Kenya dump dwellers make a living recycling hair extensions

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In one of Africa's largest dumps, some residents are making a living by collecting and recycling hair extensions from mountains of rubbish.

Nairobi's Dandora Municipal Dumpsite stretches as far as the eye can see. It was declared full in 2001 but has remained active, with 850 to 1,500 tons of waste arriving every day.

But for thousands of Kenyans, the dump is their means of existence.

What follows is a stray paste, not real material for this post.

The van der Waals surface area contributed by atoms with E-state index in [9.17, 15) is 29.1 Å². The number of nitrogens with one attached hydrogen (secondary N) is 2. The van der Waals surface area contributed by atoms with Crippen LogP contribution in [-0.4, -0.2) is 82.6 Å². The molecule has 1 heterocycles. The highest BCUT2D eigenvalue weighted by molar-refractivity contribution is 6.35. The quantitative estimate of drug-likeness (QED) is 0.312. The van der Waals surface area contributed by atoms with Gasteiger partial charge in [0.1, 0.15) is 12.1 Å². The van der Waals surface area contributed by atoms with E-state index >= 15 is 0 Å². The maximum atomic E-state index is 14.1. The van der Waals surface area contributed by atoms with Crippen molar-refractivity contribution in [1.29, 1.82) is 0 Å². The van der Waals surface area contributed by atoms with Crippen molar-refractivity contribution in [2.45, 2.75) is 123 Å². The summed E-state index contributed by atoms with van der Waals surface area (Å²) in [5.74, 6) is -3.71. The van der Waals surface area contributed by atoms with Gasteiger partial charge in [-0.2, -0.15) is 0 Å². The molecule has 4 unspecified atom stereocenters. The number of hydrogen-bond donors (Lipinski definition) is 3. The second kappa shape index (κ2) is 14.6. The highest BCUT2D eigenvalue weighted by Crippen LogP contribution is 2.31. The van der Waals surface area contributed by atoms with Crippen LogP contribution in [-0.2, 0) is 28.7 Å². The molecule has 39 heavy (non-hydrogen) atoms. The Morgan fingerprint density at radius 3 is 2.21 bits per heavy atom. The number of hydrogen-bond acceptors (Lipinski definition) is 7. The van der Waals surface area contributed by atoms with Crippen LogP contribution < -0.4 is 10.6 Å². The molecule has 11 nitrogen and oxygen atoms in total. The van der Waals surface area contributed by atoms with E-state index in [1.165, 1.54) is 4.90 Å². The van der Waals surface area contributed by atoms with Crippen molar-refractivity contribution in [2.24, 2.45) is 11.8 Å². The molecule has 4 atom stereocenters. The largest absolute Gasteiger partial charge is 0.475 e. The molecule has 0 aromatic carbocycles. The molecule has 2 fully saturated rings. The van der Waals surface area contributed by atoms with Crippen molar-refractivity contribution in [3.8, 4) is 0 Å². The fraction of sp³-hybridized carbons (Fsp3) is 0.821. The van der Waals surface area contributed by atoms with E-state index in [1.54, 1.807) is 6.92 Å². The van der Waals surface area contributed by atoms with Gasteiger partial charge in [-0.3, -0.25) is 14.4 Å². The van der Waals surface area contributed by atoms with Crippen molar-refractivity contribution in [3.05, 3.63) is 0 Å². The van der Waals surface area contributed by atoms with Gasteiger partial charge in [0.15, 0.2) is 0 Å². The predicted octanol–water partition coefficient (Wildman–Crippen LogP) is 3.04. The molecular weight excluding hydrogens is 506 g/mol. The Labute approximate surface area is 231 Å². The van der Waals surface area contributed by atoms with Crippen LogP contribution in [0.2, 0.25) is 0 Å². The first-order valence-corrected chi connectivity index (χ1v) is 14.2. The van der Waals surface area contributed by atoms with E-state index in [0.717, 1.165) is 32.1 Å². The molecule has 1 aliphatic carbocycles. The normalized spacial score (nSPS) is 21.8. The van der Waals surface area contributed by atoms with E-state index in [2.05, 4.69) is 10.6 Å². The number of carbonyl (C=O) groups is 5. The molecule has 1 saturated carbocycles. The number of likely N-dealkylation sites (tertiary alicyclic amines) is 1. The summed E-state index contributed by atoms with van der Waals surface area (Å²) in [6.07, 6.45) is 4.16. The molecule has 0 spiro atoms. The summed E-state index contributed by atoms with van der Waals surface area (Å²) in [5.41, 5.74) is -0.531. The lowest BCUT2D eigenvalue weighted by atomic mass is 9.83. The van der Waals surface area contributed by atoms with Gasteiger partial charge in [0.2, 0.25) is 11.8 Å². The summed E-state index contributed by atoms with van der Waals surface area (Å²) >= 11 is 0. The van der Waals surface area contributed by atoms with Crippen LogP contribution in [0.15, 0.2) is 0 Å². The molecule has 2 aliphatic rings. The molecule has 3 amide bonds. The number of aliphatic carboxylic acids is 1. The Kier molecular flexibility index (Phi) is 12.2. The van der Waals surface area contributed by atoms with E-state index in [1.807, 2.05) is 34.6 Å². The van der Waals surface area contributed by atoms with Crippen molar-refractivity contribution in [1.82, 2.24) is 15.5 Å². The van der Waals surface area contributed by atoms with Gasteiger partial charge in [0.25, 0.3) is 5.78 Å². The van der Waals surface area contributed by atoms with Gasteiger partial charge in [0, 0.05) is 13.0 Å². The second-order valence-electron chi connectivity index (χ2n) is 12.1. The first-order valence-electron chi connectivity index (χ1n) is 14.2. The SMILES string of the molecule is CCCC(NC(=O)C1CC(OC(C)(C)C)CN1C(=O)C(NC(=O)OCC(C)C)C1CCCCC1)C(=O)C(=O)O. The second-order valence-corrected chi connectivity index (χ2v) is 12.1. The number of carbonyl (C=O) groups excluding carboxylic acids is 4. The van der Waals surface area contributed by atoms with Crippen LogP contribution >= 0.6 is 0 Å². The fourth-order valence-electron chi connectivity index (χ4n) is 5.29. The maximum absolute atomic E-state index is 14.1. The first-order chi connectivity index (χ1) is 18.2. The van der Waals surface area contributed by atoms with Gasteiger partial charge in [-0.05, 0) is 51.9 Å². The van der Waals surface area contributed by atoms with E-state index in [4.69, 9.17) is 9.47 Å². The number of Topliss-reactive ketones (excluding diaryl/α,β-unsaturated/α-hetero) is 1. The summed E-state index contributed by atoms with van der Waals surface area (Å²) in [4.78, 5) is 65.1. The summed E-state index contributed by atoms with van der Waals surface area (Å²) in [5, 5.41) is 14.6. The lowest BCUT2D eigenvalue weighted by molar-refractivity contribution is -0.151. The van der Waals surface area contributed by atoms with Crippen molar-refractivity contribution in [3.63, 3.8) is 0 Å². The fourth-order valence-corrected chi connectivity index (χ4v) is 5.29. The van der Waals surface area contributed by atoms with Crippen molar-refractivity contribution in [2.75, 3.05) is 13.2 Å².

Winnie Wanjira, 31, is one of an estimated 6,000 people making their living by scavenging in the rubbish. Some people raise pigs on the organic waste, while others find items to sell. Wanjira has tapped into the multi-billion-dollar global hair care industry, buying hair extensions collected by young boys in the dump and then selling it to beauty salons for a small profit.